“I’m just here for coffee. To go please.” Remembering the name tag, I dig it out of my bag, and add, “Oh, and I found this, so I thought I’d return it.”
She takes it from me and a gentle smile comes over her as she strokes the engraved name.”
“Joshua’s lost a million of these.” She leans against the counter, seeming ready to share more. “I think you should try the chili.”
“Oh, um . . . I was just going to have—”
“It was very sweet of you to bring this by.” Holding the tag up, she says, “Chili’s on me.”
“No, you don’t have to do that. It was the right thing to do. I don’t need anything in return.” I start to feel bad for almost throwing it away when it means so much to her.
Tapping the counter twice with the tag, she sets it down and gets a determined look in her eyes. “I insist.” Rushing off, she pushes through a swinging silver door.
I swivel to look around. This diner is like the ones I’ve seen in movies. It’s comfortable with a homey feel to it. Warm wood tones in the booths are offset by black and white tiles on the floor in a bold pattern.
There are no metal spatulas hitting the grill or orders being shouted, but it’s noisy from conversation and the music wafting overhead. Sounds like jazz but it’s hard to hear. The waitress returns with a mug and saucer in one hand and a coffee carafe in the other.
She sets it down and starts to fill it. “Cream or sugar?”
“Black is fine. Thank you.” It’s already full before I realize it’s not in a to-go cup. I’m thinking she was serious about the chili. I don’t remember the last time I had chili if I have ever.
Silverware rolled in a napkin is placed on my mat before she disappears again into the kitchen. Flipping my guide open, I turn to where I left off last night and read the next question. My mind is either rusty or I need a caffeine IV to get me going.
A bowl is set next to me, and yep, that’s chili with shredded cheddar and a dollop of sour cream on top. “Do you like jalapeños? I can get some,” she says.
“I can’t eat spicy food.” I rub my stomach with psychosomatic symptoms while eyeing her name tag. “Thanks, though, Barb.”
Laughter rings out, and a smile invades her expression. Covering the name tag, she leans in. “My name’s not Barb. The rules state we have to wear a name tag, and I forgot mine at home, so I borrowed Barb’s. She’s off on Mondays.” Resting her hands on the counter like she intends to spend a little time here, she says, “I’m Patty.”
“Patty as in Patty’s Diner?” I ask dumbly.
“One and the same.”
“It’s very nice to meet you. I had your chicken and dumplings yesterday. They were very good.”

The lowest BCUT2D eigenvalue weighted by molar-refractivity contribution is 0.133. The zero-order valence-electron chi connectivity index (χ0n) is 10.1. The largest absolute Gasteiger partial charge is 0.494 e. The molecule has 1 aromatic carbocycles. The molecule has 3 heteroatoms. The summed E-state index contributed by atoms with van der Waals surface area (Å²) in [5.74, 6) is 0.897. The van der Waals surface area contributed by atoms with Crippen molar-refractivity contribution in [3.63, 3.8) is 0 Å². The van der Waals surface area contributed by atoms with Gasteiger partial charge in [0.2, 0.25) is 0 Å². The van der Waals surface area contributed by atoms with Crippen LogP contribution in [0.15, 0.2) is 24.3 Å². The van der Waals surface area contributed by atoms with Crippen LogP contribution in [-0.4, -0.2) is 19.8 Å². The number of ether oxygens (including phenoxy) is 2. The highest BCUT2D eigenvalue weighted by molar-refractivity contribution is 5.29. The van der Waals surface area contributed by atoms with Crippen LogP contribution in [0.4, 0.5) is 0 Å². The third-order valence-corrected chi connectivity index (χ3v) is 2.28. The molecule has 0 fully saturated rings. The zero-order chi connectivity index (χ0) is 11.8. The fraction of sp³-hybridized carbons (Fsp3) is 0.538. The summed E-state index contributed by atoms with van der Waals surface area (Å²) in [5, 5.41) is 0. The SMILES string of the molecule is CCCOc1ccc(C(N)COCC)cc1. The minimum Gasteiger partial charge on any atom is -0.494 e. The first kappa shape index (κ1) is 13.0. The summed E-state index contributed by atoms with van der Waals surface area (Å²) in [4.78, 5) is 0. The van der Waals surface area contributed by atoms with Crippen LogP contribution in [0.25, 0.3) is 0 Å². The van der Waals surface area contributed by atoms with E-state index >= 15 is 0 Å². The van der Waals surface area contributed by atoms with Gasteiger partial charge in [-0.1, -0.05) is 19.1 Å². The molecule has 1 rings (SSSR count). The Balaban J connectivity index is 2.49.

“Oh, you did, did you? Dumplings yesterday and back today, but only for coffee? I’m not sure if I’m doing something right or wrong.”
“Right. My stomach growled when I walked in, and the chili looks really good.” I don’t mention her annoying son since he’s no concern of mine any longer. The badge has been returned to its rightful place. Now, I just get to enjoy the meal.
I take a sip of coffee while she fills a mug two stools down. Leaning against the counter with the carafe in hand, she asks, “Are you a freshman?”
I laugh, a lot lighter than hers from a moment ago but entertained all the same. “I’m actually a senior this year.”
“You are? My son’s a senior this year. What’s your name, hun?”
“Nice to meet you, Chloe,” she says with a kind smile. When a server cuts behind her, she surveys the counter. “I should let you eat before it gets cold. Let me go check on that cornbread.”
The chili will be heavy enough. Now she wants to add bread into the mix? I’m stuffed just thinking about it. “You don’t have to worry. I don’t need it.”
“It’s the best part.” Too late. She’s off again.
I spoon a bite of chili and then blow on it, watching the steam dissipate when I hear her say, “Perfect timing.” I look up. She’s not speaking to me, but to the man with the plate of cornbread heading my way. Patty detours into the dining room, leaving me to plot my own escape.
“Oh, God,” I mumble under my breath as soon our eyes meet. If nothing else is confirmed from seeing this guy a second time, that he’s cocky as all get-out is.
“Well, well. Well. If it isn’t Chloe with the bonsai.”
I huff. “He did nothing to you, so kindly leave Frankie out of this.”
He chuckles. “Frankie is feminine.”
“Can you be more offensive?” I turn in annoyance, unable to look at him.